To understand the concept of a local maximum, imagine you are hiking on a mountain. As you hike from left to right, you start by going uphill until you reach the first peak of the mountain. This peak is the highest point in the local area, making it a local maximum. In mathematical terms, if you focus only on this local area and ignore the rest of the graph, this point is indeed the highest. For example, if the local maximum occurs at $x = 1$ and the value of the function at this point is 6, then the local maximum value is 6 at $x = 1$.

#### Step 2: Derivative at Local Maximum

To find the derivative at a local maximum, consider the slope of the tangent line at that point on the graph. The tangent line at a local maximum is horizontal, meaning its slope is zero. Therefore, the derivative at the local maximum is zero. For instance, if the local maximum occurs at $x = 1$, the derivative at this point is zero.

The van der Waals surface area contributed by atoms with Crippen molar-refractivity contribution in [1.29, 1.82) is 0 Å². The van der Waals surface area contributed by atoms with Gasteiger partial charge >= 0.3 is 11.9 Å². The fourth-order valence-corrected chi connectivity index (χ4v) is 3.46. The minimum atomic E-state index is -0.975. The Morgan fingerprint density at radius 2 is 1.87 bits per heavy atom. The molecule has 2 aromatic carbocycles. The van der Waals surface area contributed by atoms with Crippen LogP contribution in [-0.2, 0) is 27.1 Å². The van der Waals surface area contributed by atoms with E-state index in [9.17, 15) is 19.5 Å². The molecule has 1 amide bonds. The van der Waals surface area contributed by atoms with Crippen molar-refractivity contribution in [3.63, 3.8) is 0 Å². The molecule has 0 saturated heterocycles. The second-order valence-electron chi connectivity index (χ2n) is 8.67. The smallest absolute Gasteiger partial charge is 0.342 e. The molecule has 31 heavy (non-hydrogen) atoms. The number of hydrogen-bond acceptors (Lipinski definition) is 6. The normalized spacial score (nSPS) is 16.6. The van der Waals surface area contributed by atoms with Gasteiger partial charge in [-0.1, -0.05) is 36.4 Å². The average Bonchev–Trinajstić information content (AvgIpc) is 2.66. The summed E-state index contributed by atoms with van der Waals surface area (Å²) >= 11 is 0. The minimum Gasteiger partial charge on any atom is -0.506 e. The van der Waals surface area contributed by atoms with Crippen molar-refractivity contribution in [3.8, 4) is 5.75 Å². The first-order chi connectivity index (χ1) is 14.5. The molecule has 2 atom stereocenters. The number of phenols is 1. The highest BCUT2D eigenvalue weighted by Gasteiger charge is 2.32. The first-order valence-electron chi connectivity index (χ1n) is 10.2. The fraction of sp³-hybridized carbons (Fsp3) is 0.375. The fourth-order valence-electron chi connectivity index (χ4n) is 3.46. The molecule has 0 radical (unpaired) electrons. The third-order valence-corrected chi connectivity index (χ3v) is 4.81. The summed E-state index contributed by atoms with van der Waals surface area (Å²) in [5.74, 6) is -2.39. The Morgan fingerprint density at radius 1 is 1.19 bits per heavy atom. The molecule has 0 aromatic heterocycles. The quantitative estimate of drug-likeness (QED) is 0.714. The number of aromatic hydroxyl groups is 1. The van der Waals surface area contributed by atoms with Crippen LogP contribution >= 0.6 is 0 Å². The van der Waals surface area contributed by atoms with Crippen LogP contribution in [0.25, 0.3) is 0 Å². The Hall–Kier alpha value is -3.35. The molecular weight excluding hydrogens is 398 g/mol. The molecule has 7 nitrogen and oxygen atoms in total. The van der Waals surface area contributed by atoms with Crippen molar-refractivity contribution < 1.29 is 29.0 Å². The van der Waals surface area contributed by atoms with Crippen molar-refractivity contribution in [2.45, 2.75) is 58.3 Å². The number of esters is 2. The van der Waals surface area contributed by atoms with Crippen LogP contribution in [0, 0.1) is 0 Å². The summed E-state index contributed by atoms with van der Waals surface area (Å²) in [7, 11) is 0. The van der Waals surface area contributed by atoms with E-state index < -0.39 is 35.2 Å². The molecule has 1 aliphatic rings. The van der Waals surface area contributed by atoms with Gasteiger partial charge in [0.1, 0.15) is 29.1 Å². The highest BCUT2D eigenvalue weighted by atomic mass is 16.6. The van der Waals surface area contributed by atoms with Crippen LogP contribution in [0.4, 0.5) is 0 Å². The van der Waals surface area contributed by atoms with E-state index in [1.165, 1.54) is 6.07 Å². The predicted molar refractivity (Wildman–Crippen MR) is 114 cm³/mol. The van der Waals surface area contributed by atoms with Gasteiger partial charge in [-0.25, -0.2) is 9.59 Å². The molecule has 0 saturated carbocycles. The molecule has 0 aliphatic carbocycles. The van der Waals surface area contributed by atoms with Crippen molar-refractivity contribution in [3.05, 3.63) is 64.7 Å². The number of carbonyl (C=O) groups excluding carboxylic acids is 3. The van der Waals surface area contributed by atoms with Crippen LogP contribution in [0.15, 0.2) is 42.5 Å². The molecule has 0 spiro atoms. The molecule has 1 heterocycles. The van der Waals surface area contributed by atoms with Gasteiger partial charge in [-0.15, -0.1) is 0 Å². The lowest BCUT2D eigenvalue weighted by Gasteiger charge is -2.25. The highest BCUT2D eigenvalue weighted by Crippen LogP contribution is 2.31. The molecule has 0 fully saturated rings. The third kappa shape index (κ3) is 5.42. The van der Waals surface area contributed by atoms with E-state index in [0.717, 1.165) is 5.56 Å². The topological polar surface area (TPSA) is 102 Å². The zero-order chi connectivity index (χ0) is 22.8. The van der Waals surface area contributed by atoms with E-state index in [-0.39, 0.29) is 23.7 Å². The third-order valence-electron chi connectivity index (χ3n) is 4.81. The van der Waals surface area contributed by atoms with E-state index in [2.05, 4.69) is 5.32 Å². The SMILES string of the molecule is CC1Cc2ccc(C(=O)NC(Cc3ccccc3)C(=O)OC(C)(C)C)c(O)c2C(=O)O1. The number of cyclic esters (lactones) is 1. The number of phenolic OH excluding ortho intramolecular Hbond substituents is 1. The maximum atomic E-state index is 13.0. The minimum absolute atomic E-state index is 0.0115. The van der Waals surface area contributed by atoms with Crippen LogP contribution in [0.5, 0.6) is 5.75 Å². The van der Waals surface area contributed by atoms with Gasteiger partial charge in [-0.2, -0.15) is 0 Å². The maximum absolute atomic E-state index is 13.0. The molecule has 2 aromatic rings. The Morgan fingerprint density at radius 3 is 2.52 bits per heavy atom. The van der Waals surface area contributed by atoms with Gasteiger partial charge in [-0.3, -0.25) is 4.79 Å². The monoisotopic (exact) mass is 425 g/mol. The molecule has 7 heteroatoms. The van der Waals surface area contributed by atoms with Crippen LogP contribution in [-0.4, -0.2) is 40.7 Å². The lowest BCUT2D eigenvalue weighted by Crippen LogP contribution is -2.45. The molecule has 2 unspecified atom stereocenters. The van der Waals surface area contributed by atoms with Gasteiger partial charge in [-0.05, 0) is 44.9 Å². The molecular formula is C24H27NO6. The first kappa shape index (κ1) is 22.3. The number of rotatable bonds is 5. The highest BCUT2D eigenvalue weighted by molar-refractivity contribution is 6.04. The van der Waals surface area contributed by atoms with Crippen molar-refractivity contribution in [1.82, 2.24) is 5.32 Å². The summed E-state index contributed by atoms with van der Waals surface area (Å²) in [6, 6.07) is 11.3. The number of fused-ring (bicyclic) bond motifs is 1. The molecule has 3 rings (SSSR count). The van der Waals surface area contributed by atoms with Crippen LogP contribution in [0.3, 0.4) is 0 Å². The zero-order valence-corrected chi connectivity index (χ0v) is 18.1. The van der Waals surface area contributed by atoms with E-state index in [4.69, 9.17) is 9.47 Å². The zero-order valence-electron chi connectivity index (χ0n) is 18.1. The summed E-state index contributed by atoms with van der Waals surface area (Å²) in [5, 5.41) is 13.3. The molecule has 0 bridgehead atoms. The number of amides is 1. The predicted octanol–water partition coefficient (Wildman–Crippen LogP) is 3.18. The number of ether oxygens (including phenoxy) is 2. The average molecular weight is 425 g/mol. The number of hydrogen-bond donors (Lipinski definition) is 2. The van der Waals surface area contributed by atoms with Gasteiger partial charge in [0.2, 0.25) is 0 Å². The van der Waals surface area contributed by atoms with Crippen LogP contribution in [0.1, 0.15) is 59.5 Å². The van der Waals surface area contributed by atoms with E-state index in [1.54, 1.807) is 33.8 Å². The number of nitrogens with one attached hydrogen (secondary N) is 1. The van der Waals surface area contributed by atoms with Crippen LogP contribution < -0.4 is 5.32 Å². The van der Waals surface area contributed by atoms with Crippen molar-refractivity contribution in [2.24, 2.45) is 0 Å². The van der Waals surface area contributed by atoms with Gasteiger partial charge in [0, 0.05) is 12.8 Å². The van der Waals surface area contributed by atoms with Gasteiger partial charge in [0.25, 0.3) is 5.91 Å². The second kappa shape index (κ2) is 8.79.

#### Step 3: Understanding Local Minimum

Next, consider the concept of a local minimum. Continuing the hiking analogy, after reaching the peak, you go downhill until you reach the lowest point in the local area. This point is the local minimum. For example, if the local minimum occurs at $x = 3$ and the value of the function at this point is 2, then the local minimum value is 2 at $x = 3$.

#### Step 4: Derivative at Local Minimum

Similar to the local maximum, the derivative at a local minimum is found by considering the slope of the tangent line at that point. The tangent line at a local minimum is also horizontal, meaning its slope is zero. Therefore, the derivative at the local minimum is zero. For instance, if the local minimum occurs at $x = 3$, the derivative at this point is zero.

#### Step 5: Critical Points and Critical Numbers

Critical points on a graph are where the derivative is either zero or undefined. These points are significant because local extrema (maximum and minimum) always occur at critical points. The x-values at these points are called critical numbers. For example, if the derivative is zero at $x = 1$, $x = 3$, and $x = 8$, these are critical numbers. Similarly, if the derivative is undefined at $x = 4$ and $x = 5$, these are also critical numbers.

#### Step 6: Identifying Critical Numbers